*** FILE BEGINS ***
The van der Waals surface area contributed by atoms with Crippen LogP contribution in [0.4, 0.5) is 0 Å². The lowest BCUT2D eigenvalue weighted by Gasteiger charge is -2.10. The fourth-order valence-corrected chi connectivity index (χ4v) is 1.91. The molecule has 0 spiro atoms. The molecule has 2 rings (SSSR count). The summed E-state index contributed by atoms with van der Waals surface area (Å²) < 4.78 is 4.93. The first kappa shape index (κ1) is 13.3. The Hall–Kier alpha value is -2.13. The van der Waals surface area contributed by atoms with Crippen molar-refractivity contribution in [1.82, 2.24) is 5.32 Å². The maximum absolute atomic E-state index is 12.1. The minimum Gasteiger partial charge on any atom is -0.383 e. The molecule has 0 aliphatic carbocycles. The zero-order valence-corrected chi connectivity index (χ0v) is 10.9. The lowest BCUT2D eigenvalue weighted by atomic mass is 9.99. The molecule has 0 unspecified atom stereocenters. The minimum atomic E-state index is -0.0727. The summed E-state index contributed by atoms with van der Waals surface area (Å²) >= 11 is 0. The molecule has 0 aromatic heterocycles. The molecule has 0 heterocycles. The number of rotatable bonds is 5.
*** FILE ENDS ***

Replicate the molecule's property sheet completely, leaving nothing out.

The van der Waals surface area contributed by atoms with Crippen LogP contribution in [0.4, 0.5) is 0 Å². The lowest BCUT2D eigenvalue weighted by Gasteiger charge is -2.10. The fourth-order valence-corrected chi connectivity index (χ4v) is 1.91. The molecule has 0 spiro atoms. The molecule has 2 rings (SSSR count). The summed E-state index contributed by atoms with van der Waals surface area (Å²) < 4.78 is 4.93. The first kappa shape index (κ1) is 13.3. The Hall–Kier alpha value is -2.13. The van der Waals surface area contributed by atoms with Crippen molar-refractivity contribution in [1.82, 2.24) is 5.32 Å². The maximum absolute atomic E-state index is 12.1. The minimum Gasteiger partial charge on any atom is -0.383 e. The molecule has 0 aliphatic carbocycles. The zero-order valence-corrected chi connectivity index (χ0v) is 10.9. The lowest BCUT2D eigenvalue weighted by atomic mass is 9.99. The molecule has 0 unspecified atom stereocenters. The minimum atomic E-state index is -0.0727. The summed E-state index contributed by atoms with van der Waals surface area (Å²) >= 11 is 0. The molecule has 0 aromatic heterocycles. The molecule has 0 heterocycles. The number of rotatable bonds is 5.